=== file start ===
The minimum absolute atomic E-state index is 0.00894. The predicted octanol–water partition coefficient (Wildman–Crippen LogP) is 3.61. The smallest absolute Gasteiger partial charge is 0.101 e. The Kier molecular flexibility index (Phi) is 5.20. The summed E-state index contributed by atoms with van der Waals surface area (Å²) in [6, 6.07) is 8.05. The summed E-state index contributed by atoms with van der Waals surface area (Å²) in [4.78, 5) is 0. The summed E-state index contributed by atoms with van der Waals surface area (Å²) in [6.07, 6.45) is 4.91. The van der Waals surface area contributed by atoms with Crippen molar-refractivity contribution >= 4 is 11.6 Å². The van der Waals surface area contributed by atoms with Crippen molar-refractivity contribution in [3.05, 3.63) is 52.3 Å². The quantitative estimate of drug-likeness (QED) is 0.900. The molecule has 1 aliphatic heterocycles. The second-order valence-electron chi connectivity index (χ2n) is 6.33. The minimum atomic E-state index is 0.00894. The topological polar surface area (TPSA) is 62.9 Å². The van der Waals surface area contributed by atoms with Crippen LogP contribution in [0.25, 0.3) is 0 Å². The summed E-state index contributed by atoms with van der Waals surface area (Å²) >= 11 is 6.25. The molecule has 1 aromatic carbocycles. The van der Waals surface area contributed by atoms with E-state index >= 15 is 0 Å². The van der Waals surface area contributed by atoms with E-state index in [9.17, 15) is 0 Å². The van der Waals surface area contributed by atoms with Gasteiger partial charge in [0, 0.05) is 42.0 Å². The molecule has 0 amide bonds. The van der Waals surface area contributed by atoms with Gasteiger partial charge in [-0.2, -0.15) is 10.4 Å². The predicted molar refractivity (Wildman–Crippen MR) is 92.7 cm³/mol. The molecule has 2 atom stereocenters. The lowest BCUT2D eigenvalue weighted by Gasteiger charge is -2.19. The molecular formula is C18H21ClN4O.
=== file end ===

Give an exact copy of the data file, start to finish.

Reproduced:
The minimum absolute atomic E-state index is 0.00894. The predicted octanol–water partition coefficient (Wildman–Crippen LogP) is 3.61. The smallest absolute Gasteiger partial charge is 0.101 e. The Kier molecular flexibility index (Phi) is 5.20. The summed E-state index contributed by atoms with van der Waals surface area (Å²) in [6, 6.07) is 8.05. The summed E-state index contributed by atoms with van der Waals surface area (Å²) in [4.78, 5) is 0. The summed E-state index contributed by atoms with van der Waals surface area (Å²) in [6.07, 6.45) is 4.91. The van der Waals surface area contributed by atoms with Crippen molar-refractivity contribution >= 4 is 11.6 Å². The van der Waals surface area contributed by atoms with Crippen molar-refractivity contribution in [3.05, 3.63) is 52.3 Å². The quantitative estimate of drug-likeness (QED) is 0.900. The molecule has 1 aliphatic heterocycles. The second-order valence-electron chi connectivity index (χ2n) is 6.33. The minimum atomic E-state index is 0.00894. The topological polar surface area (TPSA) is 62.9 Å². The van der Waals surface area contributed by atoms with Crippen LogP contribution in [0.25, 0.3) is 0 Å². The summed E-state index contributed by atoms with van der Waals surface area (Å²) >= 11 is 6.25. The molecule has 1 aromatic carbocycles. The van der Waals surface area contributed by atoms with E-state index >= 15 is 0 Å². The van der Waals surface area contributed by atoms with E-state index in [9.17, 15) is 0 Å². The van der Waals surface area contributed by atoms with Gasteiger partial charge in [0, 0.05) is 42.0 Å². The molecule has 0 amide bonds. The van der Waals surface area contributed by atoms with Gasteiger partial charge in [-0.2, -0.15) is 10.4 Å². The predicted molar refractivity (Wildman–Crippen MR) is 92.7 cm³/mol. The molecule has 2 atom stereocenters. The lowest BCUT2D eigenvalue weighted by Gasteiger charge is -2.19. The molecular formula is C18H21ClN4O.